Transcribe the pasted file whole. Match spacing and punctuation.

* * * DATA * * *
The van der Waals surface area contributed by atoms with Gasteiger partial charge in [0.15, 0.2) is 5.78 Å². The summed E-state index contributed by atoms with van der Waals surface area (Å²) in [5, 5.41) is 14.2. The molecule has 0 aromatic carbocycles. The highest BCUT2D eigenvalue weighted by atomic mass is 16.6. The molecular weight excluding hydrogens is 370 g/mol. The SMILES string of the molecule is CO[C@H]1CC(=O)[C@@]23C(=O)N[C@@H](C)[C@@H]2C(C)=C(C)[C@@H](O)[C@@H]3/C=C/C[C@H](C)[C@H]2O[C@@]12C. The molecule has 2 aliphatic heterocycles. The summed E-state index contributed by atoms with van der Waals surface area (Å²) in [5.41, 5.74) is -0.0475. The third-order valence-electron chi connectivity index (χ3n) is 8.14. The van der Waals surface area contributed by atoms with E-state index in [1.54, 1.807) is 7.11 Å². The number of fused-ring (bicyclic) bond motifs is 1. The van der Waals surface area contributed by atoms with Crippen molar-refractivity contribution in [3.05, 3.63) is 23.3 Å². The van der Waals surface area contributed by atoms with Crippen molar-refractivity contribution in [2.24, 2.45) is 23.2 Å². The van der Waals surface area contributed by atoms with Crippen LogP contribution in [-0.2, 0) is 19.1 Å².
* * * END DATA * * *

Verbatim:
The van der Waals surface area contributed by atoms with Gasteiger partial charge in [0.15, 0.2) is 5.78 Å². The summed E-state index contributed by atoms with van der Waals surface area (Å²) in [5, 5.41) is 14.2. The molecule has 0 aromatic carbocycles. The highest BCUT2D eigenvalue weighted by atomic mass is 16.6. The molecular weight excluding hydrogens is 370 g/mol. The SMILES string of the molecule is CO[C@H]1CC(=O)[C@@]23C(=O)N[C@@H](C)[C@@H]2C(C)=C(C)[C@@H](O)[C@@H]3/C=C/C[C@H](C)[C@H]2O[C@@]12C. The molecule has 2 aliphatic heterocycles. The summed E-state index contributed by atoms with van der Waals surface area (Å²) in [5.41, 5.74) is -0.0475. The third-order valence-electron chi connectivity index (χ3n) is 8.14. The van der Waals surface area contributed by atoms with E-state index in [1.54, 1.807) is 7.11 Å². The number of fused-ring (bicyclic) bond motifs is 1. The van der Waals surface area contributed by atoms with Crippen molar-refractivity contribution in [3.05, 3.63) is 23.3 Å². The van der Waals surface area contributed by atoms with Crippen molar-refractivity contribution in [2.24, 2.45) is 23.2 Å². The van der Waals surface area contributed by atoms with Crippen LogP contribution in [-0.2, 0) is 19.1 Å².